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Ohio's electric cooperatives challenge EPA's Clean Power Plan

Buckeye Power joined with other cooperative utilities in petitioning the D.C. Circuit Court of Appeals to review the U.S. Environmental Protection Agency’s Clean Power Plan.on Friday, Oct. 23.

“This regulation is an overreach of authority by the EPA and has the potential to cost Ohio’s electric cooperative members hundreds of dollars a year on their electric bills while providing little, if any, environmental benefit,” said Pat O’Loughlin, president and CEO of Buckeye Power, the wholesale power provider for Ohio’s member-owned electric distribution cooperatives, including Lorain-Medina Rural Electric Cooperative of Wellington. “It’s in our interest and our members’ interests to protect the reliability and affordability of our electricity supply.”

Buckeye challenges the legality of this plan because the EPA reads the Clean Air Act to give the agency much broader authority over the energy sector than it has ever had in the past. Prior EPA regulations under the Clean Air Act have required emissions reductions that could be achieved only by changes to individual power plants. Buckeye Power and its members believe these regulations are unlawful because they seek emission reductions by regulating the entire electric industry as opposed to individual plants.  

Electric cooperatives are also asking the courts to stay this rule until the courts have ruled on the legal authority of the EPA to implement these regulations. Earlier this summer the Supreme Court overturned the mercury rule after years of legal fighting. Because there was no stay from the courts, utilities were forced to shut down power plants prematurely. And, recently, the Supreme Court stayed the Waters of the U.S. rule citing uncertainty about the new rule’s requirements.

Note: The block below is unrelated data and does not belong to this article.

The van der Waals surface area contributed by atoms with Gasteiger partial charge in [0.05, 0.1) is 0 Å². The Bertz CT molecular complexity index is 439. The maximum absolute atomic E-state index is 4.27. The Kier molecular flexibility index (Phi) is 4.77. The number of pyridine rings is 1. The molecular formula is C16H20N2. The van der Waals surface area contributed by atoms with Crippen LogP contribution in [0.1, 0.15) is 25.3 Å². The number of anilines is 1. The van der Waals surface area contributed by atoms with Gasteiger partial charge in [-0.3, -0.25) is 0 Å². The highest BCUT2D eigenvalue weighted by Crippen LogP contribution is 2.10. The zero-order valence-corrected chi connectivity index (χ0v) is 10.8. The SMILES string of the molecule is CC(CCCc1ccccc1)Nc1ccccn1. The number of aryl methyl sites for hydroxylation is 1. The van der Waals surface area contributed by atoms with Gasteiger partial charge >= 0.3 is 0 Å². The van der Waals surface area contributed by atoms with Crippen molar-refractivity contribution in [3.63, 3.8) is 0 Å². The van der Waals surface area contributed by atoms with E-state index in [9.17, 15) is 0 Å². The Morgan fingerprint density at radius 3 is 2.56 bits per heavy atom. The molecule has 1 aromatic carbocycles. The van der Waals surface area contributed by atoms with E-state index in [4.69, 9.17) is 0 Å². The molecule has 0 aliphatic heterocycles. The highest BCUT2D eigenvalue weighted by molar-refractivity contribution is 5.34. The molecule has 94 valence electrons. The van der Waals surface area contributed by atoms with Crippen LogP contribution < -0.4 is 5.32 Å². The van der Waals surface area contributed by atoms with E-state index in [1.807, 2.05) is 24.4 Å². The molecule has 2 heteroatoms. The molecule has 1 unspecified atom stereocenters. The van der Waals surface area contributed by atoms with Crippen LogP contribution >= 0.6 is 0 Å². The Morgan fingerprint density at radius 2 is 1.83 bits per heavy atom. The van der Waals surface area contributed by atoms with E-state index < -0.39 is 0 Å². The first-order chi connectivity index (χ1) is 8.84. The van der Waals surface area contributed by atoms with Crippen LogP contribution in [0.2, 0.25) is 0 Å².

“Delaying this rule is the common sense approach,” said O’Loughlin.

Buckeye Power joined the National Rural Electric Cooperative Association and 36 other cooperative generation and transmission utilities in filing the petition to review.

Buckeye Power joined with other cooperative utilities in petitioning the D.C. Circuit Court of Appeals to review the U.S. Environmental Protection Agency’s Clean Power Plan.

“This regulation is an overreach of authority by the EPA and has the potential to cost Ohio’s electric cooperative members hundreds of dollars a year on their electric bills while providing little, if any, environmental benefit,” said Pat O’Loughlin, president and CEO of Buckeye Power, the wholesale power provider for Ohio’s member-owned electric distribution cooperatives, including Lorain-Medina Rural Electric Cooperative of Wellington. “It’s in our interest and our members’ interests to protect the reliability and affordability of our electricity supply.”

Buckeye challenges the legality of this plan because the EPA reads the Clean Air Act to give the agency much broader authority over the energy sector than it has ever had in the past. Prior EPA regulations under the Clean Air Act have required emissions reductions that could be achieved only by changes to individual power plants. Buckeye Power and its members believe these regulations are unlawful because they seek emission reductions by regulating the entire electric industry as opposed to individual plants.  

Electric cooperatives are also asking the courts to stay this rule until the courts have ruled on the legal authority of the EPA to implement these regulations. Earlier this summer the Supreme Court overturned the mercury rule after years of legal fighting. Because there was no stay from the courts, utilities were forced to shut down power plants prematurely. And, recently, the Supreme Court stayed the Waters of the U.S. rule citing uncertainty about the new rule’s requirements.

“Delaying this rule is the common sense approach,” said O’Loughlin.

Buckeye Power joined the National Rural Electric Cooperative Association and 36 other cooperative generation and transmission utilities in filing the petition to review.

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